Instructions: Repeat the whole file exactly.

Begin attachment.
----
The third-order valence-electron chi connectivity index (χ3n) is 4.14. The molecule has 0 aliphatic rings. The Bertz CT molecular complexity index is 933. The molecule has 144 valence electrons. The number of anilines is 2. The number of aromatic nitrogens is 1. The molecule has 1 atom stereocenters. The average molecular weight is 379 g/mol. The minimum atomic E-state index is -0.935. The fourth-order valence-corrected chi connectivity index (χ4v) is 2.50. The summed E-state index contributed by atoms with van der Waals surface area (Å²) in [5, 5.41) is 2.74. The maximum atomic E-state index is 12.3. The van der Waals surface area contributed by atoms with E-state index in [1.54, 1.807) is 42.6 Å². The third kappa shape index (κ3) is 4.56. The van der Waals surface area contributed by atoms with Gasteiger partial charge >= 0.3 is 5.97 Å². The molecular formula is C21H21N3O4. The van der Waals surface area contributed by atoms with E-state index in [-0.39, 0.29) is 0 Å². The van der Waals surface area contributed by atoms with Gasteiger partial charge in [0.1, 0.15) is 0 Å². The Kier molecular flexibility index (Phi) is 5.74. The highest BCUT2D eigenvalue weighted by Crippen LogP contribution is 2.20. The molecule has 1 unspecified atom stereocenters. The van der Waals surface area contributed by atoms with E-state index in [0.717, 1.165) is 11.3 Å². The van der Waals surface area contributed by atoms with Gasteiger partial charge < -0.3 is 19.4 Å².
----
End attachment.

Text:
The third-order valence-electron chi connectivity index (χ3n) is 4.14. The molecule has 0 aliphatic rings. The Bertz CT molecular complexity index is 933. The molecule has 144 valence electrons. The number of anilines is 2. The number of aromatic nitrogens is 1. The molecule has 1 atom stereocenters. The average molecular weight is 379 g/mol. The minimum atomic E-state index is -0.935. The fourth-order valence-corrected chi connectivity index (χ4v) is 2.50. The summed E-state index contributed by atoms with van der Waals surface area (Å²) in [5, 5.41) is 2.74. The maximum atomic E-state index is 12.3. The van der Waals surface area contributed by atoms with E-state index in [1.54, 1.807) is 42.6 Å². The third kappa shape index (κ3) is 4.56. The van der Waals surface area contributed by atoms with Gasteiger partial charge >= 0.3 is 5.97 Å². The molecular formula is C21H21N3O4. The van der Waals surface area contributed by atoms with E-state index in [-0.39, 0.29) is 0 Å². The van der Waals surface area contributed by atoms with Gasteiger partial charge in [0.1, 0.15) is 0 Å². The Kier molecular flexibility index (Phi) is 5.74. The highest BCUT2D eigenvalue weighted by Crippen LogP contribution is 2.20. The molecule has 1 unspecified atom stereocenters. The van der Waals surface area contributed by atoms with E-state index in [0.717, 1.165) is 11.3 Å². The van der Waals surface area contributed by atoms with Gasteiger partial charge < -0.3 is 19.4 Å².